The web designer Adityan Melekalam from New Delhi/India was awarded a fellowship for web design in 2016 within the new online program of Akademie Schloss Solitude. Alongside his professional career, he creates his own artistic projects on the web, which are influenced by multiple fields from technology and literature to cartography and geometry. His current project Jaguar Chronicles is a fictional journal based on a real event.
CH: How has your professional experience influenced your artistic practice? What interests you in your current profession?
Adityan Melekalam: In the past, my professional practice spanned various areas within communication design like graphics, advertising, film-making, and photography. For most of my self-initiated artistic projects since 2008, I have been using the skills I learned for these »regular« jobs.
Presently, I am designing Internet-based products like websites and applications. A professional in this field is a part of the inquiries and movements happening in the periphery of the digital subculture right now, revealing new ways of interpreting the web ecosystem and the transactions/interactions which shape and sustain it. In some of my artistic projects, I am trying to subvert the inherent possibilities of these products to create unexpected experiences on the net and its environment.
For example, the magnifying tool in the project An event in Jabalpur…, prompts the user to create a connection — exaggerated than the passive ones she is used to in her routine activity on social networks — with the subjects and spaces in the album turning her into a conspicuous participant of the event.
CH: Can you give an insight into your artistic work? What are the topics and the content you are working on?
AM: I create projects on the web in which I use images, text, code, audio, and video. The premises for my works are varied and are drawn from concepts from across multiple fields, like design, technology, literature, architecture, cartography, geometry, etc. These projects are mostly shaped as settings that force an arrangement on a group of articles (objects, words, or ideas). They make for repeated examination but offer inconclusive experiences, like in collections, logs, or journals.
My current project Jaguar Chronicles is a fictional journal based on a real event, as recounted by an ex-serviceman of the Indian Air Force. As he recalls a journey he undertook as an official mission, many fragments from his past too become a part of it. These »entries« – preserved stories and impressions of the days in transit – contains tractions between the different worlds he inhabits and the patterns that emerge when they come into contact with one another.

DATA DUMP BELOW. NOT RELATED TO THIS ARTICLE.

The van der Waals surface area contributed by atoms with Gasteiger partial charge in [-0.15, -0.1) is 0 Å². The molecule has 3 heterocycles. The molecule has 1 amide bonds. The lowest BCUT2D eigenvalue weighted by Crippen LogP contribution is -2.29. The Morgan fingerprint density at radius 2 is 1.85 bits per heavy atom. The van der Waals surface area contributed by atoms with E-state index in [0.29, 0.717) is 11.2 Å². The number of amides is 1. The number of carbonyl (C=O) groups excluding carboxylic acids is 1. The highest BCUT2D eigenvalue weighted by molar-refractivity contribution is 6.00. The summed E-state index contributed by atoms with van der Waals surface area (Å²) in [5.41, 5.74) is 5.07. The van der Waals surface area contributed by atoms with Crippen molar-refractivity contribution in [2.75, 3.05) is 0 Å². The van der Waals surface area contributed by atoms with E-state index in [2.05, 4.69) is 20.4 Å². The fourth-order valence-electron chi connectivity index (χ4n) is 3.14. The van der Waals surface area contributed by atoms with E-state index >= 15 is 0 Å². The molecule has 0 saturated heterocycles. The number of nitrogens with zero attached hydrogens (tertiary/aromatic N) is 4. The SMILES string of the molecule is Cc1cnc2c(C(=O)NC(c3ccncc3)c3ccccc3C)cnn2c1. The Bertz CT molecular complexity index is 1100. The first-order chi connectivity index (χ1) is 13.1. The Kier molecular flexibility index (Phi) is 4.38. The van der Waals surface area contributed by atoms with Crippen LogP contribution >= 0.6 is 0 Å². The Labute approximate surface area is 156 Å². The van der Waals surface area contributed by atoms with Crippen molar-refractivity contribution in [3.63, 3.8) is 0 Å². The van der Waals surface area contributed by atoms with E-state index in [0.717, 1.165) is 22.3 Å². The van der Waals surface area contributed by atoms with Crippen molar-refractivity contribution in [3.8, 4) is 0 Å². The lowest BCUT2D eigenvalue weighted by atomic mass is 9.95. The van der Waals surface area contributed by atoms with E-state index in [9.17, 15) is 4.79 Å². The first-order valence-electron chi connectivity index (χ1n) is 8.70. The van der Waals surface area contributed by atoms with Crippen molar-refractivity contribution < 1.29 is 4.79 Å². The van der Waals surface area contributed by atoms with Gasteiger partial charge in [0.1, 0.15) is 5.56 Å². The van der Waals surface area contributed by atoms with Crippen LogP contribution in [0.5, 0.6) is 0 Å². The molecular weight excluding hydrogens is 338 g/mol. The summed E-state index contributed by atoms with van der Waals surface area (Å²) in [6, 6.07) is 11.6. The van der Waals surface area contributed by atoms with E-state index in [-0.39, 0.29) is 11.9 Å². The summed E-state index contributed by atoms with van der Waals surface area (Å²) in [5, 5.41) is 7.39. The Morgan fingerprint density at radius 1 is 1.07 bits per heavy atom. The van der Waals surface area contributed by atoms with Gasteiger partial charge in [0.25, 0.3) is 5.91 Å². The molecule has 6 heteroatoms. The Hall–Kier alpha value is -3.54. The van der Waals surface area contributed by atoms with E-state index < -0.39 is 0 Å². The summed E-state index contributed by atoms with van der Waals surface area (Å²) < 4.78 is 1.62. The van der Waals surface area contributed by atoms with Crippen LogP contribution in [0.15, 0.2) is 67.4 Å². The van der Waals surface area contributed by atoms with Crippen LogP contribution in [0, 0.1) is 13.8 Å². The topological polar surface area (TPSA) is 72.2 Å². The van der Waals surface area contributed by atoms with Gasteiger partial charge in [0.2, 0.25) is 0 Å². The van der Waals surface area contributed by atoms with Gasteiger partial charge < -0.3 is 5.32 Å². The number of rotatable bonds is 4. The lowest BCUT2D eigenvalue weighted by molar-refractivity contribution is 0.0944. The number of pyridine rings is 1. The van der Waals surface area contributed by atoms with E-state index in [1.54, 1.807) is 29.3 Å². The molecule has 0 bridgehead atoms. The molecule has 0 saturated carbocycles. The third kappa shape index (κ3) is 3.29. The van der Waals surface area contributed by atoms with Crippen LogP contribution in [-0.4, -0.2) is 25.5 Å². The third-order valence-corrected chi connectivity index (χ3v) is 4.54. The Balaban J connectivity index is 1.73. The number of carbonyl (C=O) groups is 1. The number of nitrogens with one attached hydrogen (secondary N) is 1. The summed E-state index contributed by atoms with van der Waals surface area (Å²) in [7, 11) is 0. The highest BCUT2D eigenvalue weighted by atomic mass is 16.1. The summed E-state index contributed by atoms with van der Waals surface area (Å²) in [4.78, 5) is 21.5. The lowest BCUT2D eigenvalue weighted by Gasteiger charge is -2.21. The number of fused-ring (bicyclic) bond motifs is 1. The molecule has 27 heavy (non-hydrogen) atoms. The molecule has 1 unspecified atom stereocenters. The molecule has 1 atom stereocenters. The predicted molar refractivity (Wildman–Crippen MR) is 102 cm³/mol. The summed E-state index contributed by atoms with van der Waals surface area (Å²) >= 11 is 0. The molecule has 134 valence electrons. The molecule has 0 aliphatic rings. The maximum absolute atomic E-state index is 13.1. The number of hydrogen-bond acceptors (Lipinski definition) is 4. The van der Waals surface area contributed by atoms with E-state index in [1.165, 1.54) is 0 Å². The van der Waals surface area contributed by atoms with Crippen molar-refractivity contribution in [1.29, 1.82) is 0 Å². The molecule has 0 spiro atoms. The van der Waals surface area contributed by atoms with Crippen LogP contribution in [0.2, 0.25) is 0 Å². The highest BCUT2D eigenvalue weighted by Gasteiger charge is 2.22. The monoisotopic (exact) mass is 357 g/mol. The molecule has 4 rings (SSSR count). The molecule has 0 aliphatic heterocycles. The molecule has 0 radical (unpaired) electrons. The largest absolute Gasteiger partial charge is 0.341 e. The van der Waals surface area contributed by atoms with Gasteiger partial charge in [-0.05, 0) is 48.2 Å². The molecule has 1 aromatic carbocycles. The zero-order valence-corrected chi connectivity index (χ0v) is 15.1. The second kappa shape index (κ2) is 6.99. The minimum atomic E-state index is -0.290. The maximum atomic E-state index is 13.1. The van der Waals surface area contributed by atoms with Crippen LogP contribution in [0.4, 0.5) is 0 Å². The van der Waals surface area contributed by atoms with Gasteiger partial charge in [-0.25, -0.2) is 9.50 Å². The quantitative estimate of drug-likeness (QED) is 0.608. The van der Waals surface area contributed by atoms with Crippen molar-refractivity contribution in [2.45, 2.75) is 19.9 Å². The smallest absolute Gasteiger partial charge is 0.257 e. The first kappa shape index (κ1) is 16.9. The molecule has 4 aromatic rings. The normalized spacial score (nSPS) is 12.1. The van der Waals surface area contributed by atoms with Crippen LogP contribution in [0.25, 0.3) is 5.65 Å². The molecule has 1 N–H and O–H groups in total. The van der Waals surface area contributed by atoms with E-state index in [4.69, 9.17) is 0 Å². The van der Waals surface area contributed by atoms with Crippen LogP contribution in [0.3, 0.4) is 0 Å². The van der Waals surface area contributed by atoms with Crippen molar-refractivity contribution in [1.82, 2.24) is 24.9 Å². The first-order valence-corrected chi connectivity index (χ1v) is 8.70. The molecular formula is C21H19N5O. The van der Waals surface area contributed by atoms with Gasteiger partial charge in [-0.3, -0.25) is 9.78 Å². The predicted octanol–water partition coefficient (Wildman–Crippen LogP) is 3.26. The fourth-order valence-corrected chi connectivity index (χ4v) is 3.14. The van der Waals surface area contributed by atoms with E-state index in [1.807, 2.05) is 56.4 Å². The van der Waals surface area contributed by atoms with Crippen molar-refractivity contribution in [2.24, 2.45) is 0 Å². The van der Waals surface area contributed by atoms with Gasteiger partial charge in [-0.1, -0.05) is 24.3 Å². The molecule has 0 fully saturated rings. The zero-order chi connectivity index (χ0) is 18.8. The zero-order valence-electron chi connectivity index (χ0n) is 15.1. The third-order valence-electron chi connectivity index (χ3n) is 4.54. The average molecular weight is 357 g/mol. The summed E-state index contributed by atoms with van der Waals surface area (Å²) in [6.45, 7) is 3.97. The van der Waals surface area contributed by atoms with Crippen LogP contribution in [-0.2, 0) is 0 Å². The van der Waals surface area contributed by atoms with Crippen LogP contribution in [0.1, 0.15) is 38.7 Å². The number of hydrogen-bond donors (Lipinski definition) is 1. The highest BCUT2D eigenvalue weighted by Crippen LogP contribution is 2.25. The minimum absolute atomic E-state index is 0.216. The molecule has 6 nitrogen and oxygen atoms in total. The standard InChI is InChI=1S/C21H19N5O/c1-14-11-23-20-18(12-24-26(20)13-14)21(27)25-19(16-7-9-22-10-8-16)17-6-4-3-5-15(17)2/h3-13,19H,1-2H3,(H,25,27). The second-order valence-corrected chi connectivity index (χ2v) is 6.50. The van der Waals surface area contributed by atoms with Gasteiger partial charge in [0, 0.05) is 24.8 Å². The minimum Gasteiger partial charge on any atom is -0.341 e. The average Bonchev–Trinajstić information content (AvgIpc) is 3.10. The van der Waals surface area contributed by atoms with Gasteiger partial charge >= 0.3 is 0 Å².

CH: How has formal design education influenced your artistic practice?
AM: My institute, NID (National Institute of Design, Ahmedabad), was founded at a time when the design community in India was trying to find a place in a post-industrial, Modernist world. This atmosphere channeled both mainstream and alternate methodologies into its system, creating a setting suitable for both experimental art practices and traditional crafts and skills. The institute encouraged its community to explore different concepts, and this integrative culture, where both analytic and imaginative worlds were built and evaluated, is in a way the philosophical foundation for my practice.
CH: Have you worked with journalists before? What is your approach to digital storytelling?
AM: I have worked in the fields of print and video journalism in the past. On the net, the unmediated atmosphere (in relation to traditional media industry) and reduced dependency on standards/norms prompt interesting patterns of creating and presenting content.
My web projects explore speculative and fictional constructs. In some cases, a project’s structure (or the lack of it) holds together a system of ideas within it, and alternatively a single premise could be sustained across different projects. These layered and fluid experiences preserve the idiosyncrasies and abstractions of the concepts that I am working with.
CH: What was your motivation for applying for Solitude?
AM: The interactions at the Akademie would be helpful to better understand the politics and possibilities of emerging digital practices and to deliberate on their roles in relation to the prevalent inquiries of mainstream art and professional design practices. Besides that, I am sure the time at the Akademie would expand the formal and conceptual grounds of my practice and give an insight into the concerns that inform the practice of others.